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I've written an interface to call shell commands from Java for testing purposes. For a few commands, that works quite fine, but for others, the OutputStream of the process never gets ready(). Does anyone have an explanation ? I give the full code:

BufferedReader in = new BufferedReader(new InputStreamReader(System.in));
System.err.print("cmd: ");
String line=in.readLine();

The following are all fine for "cat -n", not for "sed s/a/e/"

ProcessBuilder pb = new ProcessBuilder(Arrays.asList(("bash -c \""+line+"\"").split(" ")));
// ProcessBuilder pb = new ProcessBuilder(Arrays.asList(("cmd /C "+line).split(" ")));
// ProcessBuilder pb = new ProcessBuilder("cmd","/C",line);
// ProcessBuilder pb = new ProcessBuilder("bash","-c",line);
// ProcessBuilder pb = new ProcessBuilder(Arrays.asList(line.split(" ")));

Interaction with the process:

Process p = pb.start();
BufferedWriter toP = new BufferedWriter(new OutputStreamWriter(p.getOutputStream()));
BufferedReader fromP = new BufferedReader(new InputStreamReader(p.getInputStream()));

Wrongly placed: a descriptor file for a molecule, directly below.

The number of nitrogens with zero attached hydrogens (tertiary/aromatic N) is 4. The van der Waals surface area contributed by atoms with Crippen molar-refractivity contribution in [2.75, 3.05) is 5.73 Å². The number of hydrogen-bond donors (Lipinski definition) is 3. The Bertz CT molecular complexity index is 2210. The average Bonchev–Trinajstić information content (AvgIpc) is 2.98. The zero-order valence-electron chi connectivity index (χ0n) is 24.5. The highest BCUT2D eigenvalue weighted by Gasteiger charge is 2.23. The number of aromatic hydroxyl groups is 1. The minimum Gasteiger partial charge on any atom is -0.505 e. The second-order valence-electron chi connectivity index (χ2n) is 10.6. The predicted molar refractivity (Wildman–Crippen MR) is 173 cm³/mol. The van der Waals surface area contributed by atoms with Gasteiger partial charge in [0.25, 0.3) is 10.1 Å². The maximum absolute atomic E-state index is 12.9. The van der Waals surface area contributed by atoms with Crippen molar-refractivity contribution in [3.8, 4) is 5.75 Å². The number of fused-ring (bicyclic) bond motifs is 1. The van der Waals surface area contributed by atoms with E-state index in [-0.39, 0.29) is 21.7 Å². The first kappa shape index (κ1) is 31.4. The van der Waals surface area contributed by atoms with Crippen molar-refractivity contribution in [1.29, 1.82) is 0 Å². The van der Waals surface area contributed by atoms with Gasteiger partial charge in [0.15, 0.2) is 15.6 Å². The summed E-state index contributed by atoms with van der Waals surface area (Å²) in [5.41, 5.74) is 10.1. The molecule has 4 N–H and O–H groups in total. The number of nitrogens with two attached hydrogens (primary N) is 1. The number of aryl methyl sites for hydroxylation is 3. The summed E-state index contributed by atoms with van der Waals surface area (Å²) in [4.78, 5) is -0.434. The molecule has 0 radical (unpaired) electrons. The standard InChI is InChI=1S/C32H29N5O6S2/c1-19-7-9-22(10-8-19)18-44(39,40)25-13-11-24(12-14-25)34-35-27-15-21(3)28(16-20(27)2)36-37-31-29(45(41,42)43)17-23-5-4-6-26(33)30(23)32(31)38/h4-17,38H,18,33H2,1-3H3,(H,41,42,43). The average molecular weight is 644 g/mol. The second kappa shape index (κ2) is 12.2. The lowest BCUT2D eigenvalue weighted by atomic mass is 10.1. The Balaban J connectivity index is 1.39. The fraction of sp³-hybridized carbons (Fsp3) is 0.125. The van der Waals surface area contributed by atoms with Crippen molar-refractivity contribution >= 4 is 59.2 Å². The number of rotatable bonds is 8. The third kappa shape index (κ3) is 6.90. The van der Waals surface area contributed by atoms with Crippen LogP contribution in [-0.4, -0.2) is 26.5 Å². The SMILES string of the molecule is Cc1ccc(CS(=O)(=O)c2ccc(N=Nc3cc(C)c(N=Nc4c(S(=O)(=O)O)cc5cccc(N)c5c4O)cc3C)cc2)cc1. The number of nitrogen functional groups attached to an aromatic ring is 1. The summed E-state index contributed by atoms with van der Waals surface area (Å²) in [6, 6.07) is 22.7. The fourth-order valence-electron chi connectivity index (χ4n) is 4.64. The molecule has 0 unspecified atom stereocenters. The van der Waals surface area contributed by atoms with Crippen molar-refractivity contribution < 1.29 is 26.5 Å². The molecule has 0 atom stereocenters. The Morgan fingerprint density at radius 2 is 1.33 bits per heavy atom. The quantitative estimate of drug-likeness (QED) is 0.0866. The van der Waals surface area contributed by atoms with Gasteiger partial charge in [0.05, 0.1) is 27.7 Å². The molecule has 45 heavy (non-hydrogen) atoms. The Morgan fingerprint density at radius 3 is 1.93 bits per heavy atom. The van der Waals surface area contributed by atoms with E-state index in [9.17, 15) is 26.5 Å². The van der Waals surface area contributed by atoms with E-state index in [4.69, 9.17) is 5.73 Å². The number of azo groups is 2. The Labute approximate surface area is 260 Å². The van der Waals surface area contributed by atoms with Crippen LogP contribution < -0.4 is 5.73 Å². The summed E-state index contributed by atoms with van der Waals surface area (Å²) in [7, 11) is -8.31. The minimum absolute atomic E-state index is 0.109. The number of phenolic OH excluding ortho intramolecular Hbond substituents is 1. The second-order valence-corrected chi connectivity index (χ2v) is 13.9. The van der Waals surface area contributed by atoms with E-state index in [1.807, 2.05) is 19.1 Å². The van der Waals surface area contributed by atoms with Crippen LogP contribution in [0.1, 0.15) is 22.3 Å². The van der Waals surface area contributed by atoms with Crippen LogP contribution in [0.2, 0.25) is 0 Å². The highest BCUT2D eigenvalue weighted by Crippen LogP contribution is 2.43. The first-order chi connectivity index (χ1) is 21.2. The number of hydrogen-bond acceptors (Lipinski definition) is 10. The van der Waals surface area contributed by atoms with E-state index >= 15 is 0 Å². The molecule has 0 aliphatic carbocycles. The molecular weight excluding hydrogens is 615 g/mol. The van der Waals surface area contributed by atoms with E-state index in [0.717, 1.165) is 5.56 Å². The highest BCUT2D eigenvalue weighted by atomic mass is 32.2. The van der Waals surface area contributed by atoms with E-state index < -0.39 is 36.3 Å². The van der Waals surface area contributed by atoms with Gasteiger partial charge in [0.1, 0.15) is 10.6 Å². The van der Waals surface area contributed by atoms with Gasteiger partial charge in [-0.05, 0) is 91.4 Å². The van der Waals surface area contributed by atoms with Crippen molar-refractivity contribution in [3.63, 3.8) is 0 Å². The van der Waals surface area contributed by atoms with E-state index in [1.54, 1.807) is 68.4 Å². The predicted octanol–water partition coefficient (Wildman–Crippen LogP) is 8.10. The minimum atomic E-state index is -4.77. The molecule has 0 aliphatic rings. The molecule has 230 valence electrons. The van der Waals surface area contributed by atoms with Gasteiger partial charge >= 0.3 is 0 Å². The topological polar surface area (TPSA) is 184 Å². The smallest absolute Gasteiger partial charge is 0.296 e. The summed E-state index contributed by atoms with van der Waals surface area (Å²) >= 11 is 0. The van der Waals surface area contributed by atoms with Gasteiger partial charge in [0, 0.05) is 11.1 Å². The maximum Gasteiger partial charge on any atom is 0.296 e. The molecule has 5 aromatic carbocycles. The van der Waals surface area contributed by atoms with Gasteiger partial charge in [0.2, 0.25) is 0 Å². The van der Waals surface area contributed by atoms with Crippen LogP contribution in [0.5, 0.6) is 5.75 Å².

for(line = in.readLine(); line!=null; line=in.readLine()) {
    System.err.println("stdin: \""+line+"\"");
    while(!fromP.ready());                            // sed hangs, cat doesn't
    System.out.println("result: \""+fromP.readLine()+"\"");

One can find plenty of information on ProcessBuilder issues, and for most of them, wrapping stdin and stdout into different Threads seems to be a solution. But if indeed this is the solution, then why ?

An further: Does anyone have an explanation why the straight-forward approach fails and under what circumstances this occurs ? From the example, I can rule out that it is the way the arguments are presented or the specific shell (cmd/bash).

I'm working with Java 1.6 on a Windows7 machine with Cygwin installed, hence both bash and cmd. Could that be a Cygwin issue ?

share|improve this question
The obvious reason seems to be buffering of the consuming command. "sed -u s/a/e" works. As a quick fix, the busy waiting block at while(!fromP.ready()); needs to write, say, a "\n" in every iteration. The problem is that if the program doesn't wait for input but does some calculation, the buffer may easily overflow, so this is not ideal, either. –  user2848343 Aug 3 '14 at 19:42
The padding trick won't always help, though. I tried it when calling senna (ml.nec-labs.com/senna/), without any success at all. –  user2848343 Aug 3 '14 at 19:57

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